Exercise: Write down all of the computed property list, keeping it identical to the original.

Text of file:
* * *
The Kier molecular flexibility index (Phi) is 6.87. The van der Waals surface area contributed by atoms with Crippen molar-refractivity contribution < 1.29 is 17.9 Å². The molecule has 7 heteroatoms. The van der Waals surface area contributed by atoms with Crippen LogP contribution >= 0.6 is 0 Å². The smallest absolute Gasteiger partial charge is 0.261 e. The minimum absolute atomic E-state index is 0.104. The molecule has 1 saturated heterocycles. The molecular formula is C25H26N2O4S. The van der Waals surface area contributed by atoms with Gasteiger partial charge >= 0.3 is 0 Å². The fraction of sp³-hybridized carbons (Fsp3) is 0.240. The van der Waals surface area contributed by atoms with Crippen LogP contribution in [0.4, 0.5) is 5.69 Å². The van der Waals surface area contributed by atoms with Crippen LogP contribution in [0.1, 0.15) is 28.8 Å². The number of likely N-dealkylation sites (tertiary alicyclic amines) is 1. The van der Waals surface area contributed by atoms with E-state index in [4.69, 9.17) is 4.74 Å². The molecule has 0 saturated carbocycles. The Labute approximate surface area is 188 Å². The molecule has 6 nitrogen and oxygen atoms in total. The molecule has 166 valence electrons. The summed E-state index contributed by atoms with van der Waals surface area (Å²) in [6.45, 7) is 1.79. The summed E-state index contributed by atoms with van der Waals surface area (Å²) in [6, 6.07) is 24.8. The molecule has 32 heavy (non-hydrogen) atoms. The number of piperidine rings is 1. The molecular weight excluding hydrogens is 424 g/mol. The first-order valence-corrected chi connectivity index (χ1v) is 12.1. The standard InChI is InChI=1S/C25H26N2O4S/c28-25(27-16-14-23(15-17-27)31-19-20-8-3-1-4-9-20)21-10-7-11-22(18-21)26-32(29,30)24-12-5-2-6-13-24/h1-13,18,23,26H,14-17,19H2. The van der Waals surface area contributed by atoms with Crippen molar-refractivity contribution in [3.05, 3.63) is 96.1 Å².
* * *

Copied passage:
The Kier molecular flexibility index (Phi) is 6.87. The van der Waals surface area contributed by atoms with Crippen molar-refractivity contribution < 1.29 is 17.9 Å². The molecule has 7 heteroatoms. The van der Waals surface area contributed by atoms with Crippen LogP contribution >= 0.6 is 0 Å². The smallest absolute Gasteiger partial charge is 0.261 e. The minimum absolute atomic E-state index is 0.104. The molecule has 1 saturated heterocycles. The molecular formula is C25H26N2O4S. The van der Waals surface area contributed by atoms with Gasteiger partial charge >= 0.3 is 0 Å². The fraction of sp³-hybridized carbons (Fsp3) is 0.240. The van der Waals surface area contributed by atoms with Crippen LogP contribution in [0.4, 0.5) is 5.69 Å². The van der Waals surface area contributed by atoms with Crippen LogP contribution in [0.1, 0.15) is 28.8 Å². The number of likely N-dealkylation sites (tertiary alicyclic amines) is 1. The van der Waals surface area contributed by atoms with E-state index in [4.69, 9.17) is 4.74 Å². The molecule has 0 saturated carbocycles. The Labute approximate surface area is 188 Å². The molecule has 6 nitrogen and oxygen atoms in total. The molecule has 166 valence electrons. The summed E-state index contributed by atoms with van der Waals surface area (Å²) in [6.45, 7) is 1.79. The summed E-state index contributed by atoms with van der Waals surface area (Å²) in [6, 6.07) is 24.8. The molecule has 32 heavy (non-hydrogen) atoms. The number of piperidine rings is 1. The molecular weight excluding hydrogens is 424 g/mol. The first-order valence-corrected chi connectivity index (χ1v) is 12.1. The standard InChI is InChI=1S/C25H26N2O4S/c28-25(27-16-14-23(15-17-27)31-19-20-8-3-1-4-9-20)21-10-7-11-22(18-21)26-32(29,30)24-12-5-2-6-13-24/h1-13,18,23,26H,14-17,19H2. The van der Waals surface area contributed by atoms with Crippen molar-refractivity contribution in [3.05, 3.63) is 96.1 Å².